United States investors are not naive when it comes to
their investments in oil and gas coverage, instead basing their
''rational expectations'' for future cash flows on all possible
scenarios, a new study says.
The collaboration between the University of Otago and the
University of California, Davis, suggests US investors are
not ''particularly worried'' about the effect on the value of
their investment following media coverage and concern about a
potential carbon asset stock price bubble that may cripple
Otago University accounting professor David Lont said
investors in companies, which included Anadarko - a company
undertaking significant exploration in New Zealand, including
off the Otago coast - had not ignored the science when
considering whether the potential carbon asset stock prices
constituted a bubble, a concern raised in recent media
Prof Lont co-led the study called ''Science and the Stock
Market: Investors' Recognition of Unburnable Carbon''.
The study provided market evidence rejecting the prediction
there was a carbon bubble about to burst, he said.
''Many are saying the reason why these stocks continue to
remain largely unaffected by these scary predictions is
because investors don't understand the carbon bubble and
investors could get stranded. But our study suggests
investors aren't that naive and they hold a different, more
Researchers found there was limited negative effect on stock
prices of fossil-fuel companies following 88 stories from 59
print media outlets, most in 2012 and 2013, and an initial
story in 2009 published in the scientific journal Nature.
Those scientific disclosures, reported widely, found only a
fraction of the world's oil, gas and coal reserves could be
emitted if global warming by 2050 was not to exceed 2degC
above pre-industrial levels, Prof Lont said.
Subsequent media stories suggested the value of burnable
carbon reserves held by big oil and gas companies could
diminish rapidly as alternative energy resources replaced
Under a scenario offered by former US vice-president Al Gore
and others, climate change regulations could force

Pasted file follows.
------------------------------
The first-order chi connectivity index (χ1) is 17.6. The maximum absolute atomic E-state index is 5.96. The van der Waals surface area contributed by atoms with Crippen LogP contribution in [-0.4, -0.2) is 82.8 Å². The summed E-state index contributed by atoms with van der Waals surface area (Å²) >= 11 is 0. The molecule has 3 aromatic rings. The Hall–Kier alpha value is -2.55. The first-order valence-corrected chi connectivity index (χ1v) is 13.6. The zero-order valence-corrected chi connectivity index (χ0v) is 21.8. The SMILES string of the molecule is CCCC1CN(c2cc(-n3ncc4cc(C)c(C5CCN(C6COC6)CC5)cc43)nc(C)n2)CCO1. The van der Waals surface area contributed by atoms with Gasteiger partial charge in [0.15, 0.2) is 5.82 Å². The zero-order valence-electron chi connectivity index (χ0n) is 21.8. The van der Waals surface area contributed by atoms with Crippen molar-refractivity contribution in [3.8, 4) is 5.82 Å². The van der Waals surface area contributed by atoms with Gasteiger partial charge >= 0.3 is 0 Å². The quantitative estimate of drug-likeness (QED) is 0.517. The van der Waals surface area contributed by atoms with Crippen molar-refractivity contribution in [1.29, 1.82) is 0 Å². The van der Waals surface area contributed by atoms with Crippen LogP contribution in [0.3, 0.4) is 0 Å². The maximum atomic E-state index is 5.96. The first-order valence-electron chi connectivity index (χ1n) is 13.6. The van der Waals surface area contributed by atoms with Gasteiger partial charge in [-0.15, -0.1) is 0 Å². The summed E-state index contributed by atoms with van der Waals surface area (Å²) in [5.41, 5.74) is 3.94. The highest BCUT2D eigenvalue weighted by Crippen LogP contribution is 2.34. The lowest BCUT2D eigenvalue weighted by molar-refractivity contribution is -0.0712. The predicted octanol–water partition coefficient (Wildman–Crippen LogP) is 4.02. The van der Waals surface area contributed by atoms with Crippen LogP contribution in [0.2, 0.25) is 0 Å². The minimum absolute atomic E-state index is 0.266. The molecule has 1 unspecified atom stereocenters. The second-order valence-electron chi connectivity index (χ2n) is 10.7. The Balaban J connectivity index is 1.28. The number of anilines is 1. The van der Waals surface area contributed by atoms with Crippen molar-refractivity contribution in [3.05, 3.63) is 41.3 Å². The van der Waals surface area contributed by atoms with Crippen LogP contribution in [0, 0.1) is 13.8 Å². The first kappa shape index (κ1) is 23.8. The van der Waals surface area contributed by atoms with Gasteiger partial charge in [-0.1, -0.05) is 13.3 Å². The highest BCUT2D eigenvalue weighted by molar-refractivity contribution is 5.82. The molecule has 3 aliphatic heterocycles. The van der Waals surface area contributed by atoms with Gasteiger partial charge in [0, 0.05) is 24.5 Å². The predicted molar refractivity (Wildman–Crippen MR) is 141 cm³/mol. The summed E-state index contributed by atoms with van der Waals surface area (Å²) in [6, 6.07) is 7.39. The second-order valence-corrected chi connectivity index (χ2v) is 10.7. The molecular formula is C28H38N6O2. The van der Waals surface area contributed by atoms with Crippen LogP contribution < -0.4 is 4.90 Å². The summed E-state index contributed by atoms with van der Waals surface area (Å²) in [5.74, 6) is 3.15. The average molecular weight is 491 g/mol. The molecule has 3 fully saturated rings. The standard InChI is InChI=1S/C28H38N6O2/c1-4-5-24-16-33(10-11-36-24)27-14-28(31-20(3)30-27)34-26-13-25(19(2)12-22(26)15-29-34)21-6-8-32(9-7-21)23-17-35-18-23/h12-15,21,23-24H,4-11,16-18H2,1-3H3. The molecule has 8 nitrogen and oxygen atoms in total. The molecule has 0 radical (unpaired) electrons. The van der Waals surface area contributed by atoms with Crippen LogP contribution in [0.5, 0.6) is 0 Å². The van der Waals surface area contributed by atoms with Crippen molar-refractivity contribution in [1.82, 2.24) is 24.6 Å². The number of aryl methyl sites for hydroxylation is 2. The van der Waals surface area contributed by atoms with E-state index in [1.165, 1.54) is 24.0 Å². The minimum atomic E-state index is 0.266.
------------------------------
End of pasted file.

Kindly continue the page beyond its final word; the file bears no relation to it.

fossil-fuel companies to leave large reserves of oil, gas and
coal in the ground untouched, in order for the world to avoid
''The companies' oil and gas reserves, which are a large
component of their assets and market value, could be stranded
as `unburnable' and potentially worthless.''
The researchers analysed market behaviour related to 63 US
oil and gas stocks trading on the major US exchanges. Most of
them disclosed significant oil and gas reserves in their
As a result, there was a higher likelihood those companies'
stock prices might be affected by perceptions of investors
about the consequences of unburnable carbon.
Each media story was considered a separate event that could
potentially affect stock prices and researchers measured the
The researchers found that US oil and gas stock prices
dropped about 2% after the original 2009 story in Nature - a
total value of $US27 billion ($NZ32.6 billion) - a
comparatively small reaction, considering the value of the
companies, Prof Lont said.
Researchers concluded that ensuing widespread coverage in
other media had little impact on the stock price of oil and
gas companies which dipped by a half percent collectively.
''Our finding suggests some commentators may be overstating
the effect of unburnable carbon on the value of oil and gas
investments. It's essential that the media and commentators
reported by the media interpret accurately the meaning of
results from science.''
Prof Lont said several possibilities might help understand
the limited market response to the science information.
Investors might feel carbon capture could play an important
role to reduce emissions; also tax incentives/costs could be
created to mitigate the cost of change for oil and gas
Two of the study's co-authors, Paul A. Griffin and Amy Myers
Jaffe, from the UC Davis Graduate School of Management, say
the study tries to set the record straight.
Mr Jaffe, a global expert on energy policy, geopolitical
risk, and energy and sustainability, said the important
energy policy issue needed a full debate and additional
analysis, so pension funds did not simply dump their oil and
gas company investments for the wrong reasons.
He was attending special energy sessions at the annual
meeting of the World Economic Forum from January 22-25 in
''Investors will also be assessing the probability of
governments agreeing to effective carbon reduction policies
in a timely manner and they will assess the difficulty of
paring back the demand within an economically meaningful
horizon, regardless of the need to lessen carbon emissions.
''The limited investor-impact of science disclosures could
also be explained by the dearth of information in companies'
financial statements,'' Mr Jaffe said.
Prof Lont said carbon stranding might still occur in cases of
the less clean alternatives, such as coal. The authors noted
they could not rule out the possibility of a carbon bubble.
Drastic action by governments and regulators such as a
prohibition on fossil fuel production on a global basis, or
the imposition of a very strict cap on global carbon
emissions within the framework of a workable carbon market,
might be two such long-tail events that could burst a